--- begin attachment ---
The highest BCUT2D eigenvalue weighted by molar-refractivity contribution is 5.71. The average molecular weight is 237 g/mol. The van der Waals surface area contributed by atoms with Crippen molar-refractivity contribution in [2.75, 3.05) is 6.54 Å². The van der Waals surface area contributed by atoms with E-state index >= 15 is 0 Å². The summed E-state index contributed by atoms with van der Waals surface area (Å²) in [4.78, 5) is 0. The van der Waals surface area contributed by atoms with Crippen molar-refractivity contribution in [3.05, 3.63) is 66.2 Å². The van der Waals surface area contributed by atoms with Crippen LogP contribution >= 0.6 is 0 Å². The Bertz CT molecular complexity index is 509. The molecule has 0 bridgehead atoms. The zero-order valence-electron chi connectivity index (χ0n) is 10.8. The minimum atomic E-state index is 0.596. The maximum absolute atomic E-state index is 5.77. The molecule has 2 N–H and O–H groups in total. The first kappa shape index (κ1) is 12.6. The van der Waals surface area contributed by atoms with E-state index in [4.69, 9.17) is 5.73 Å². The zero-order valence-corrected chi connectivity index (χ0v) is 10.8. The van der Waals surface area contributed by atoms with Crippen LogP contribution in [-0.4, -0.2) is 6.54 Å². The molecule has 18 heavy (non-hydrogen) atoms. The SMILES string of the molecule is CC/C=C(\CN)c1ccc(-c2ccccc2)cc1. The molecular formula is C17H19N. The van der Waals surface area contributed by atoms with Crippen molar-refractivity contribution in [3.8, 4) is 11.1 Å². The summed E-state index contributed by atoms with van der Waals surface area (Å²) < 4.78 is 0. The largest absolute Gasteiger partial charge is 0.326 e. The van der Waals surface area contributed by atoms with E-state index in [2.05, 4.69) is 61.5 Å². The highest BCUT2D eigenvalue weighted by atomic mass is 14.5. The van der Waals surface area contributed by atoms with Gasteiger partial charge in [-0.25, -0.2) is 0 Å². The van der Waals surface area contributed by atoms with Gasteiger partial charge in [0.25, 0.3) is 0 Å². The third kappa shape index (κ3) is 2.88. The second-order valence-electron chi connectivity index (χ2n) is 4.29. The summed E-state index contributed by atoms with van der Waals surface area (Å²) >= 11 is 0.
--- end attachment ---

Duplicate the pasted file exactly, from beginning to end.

The highest BCUT2D eigenvalue weighted by molar-refractivity contribution is 5.71. The average molecular weight is 237 g/mol. The van der Waals surface area contributed by atoms with Crippen molar-refractivity contribution in [2.75, 3.05) is 6.54 Å². The van der Waals surface area contributed by atoms with E-state index >= 15 is 0 Å². The summed E-state index contributed by atoms with van der Waals surface area (Å²) in [4.78, 5) is 0. The van der Waals surface area contributed by atoms with Crippen molar-refractivity contribution in [3.05, 3.63) is 66.2 Å². The van der Waals surface area contributed by atoms with Crippen LogP contribution >= 0.6 is 0 Å². The Bertz CT molecular complexity index is 509. The molecule has 0 bridgehead atoms. The zero-order valence-electron chi connectivity index (χ0n) is 10.8. The minimum atomic E-state index is 0.596. The maximum absolute atomic E-state index is 5.77. The molecule has 2 N–H and O–H groups in total. The first kappa shape index (κ1) is 12.6. The van der Waals surface area contributed by atoms with E-state index in [4.69, 9.17) is 5.73 Å². The zero-order valence-corrected chi connectivity index (χ0v) is 10.8. The van der Waals surface area contributed by atoms with Crippen LogP contribution in [-0.4, -0.2) is 6.54 Å². The molecule has 18 heavy (non-hydrogen) atoms. The SMILES string of the molecule is CC/C=C(\CN)c1ccc(-c2ccccc2)cc1. The molecular formula is C17H19N. The van der Waals surface area contributed by atoms with Crippen molar-refractivity contribution in [3.8, 4) is 11.1 Å². The summed E-state index contributed by atoms with van der Waals surface area (Å²) < 4.78 is 0. The largest absolute Gasteiger partial charge is 0.326 e. The van der Waals surface area contributed by atoms with E-state index in [2.05, 4.69) is 61.5 Å². The highest BCUT2D eigenvalue weighted by atomic mass is 14.5. The van der Waals surface area contributed by atoms with Gasteiger partial charge in [-0.25, -0.2) is 0 Å². The van der Waals surface area contributed by atoms with Gasteiger partial charge in [0.25, 0.3) is 0 Å². The third kappa shape index (κ3) is 2.88. The second-order valence-electron chi connectivity index (χ2n) is 4.29. The summed E-state index contributed by atoms with van der Waals surface area (Å²) >= 11 is 0.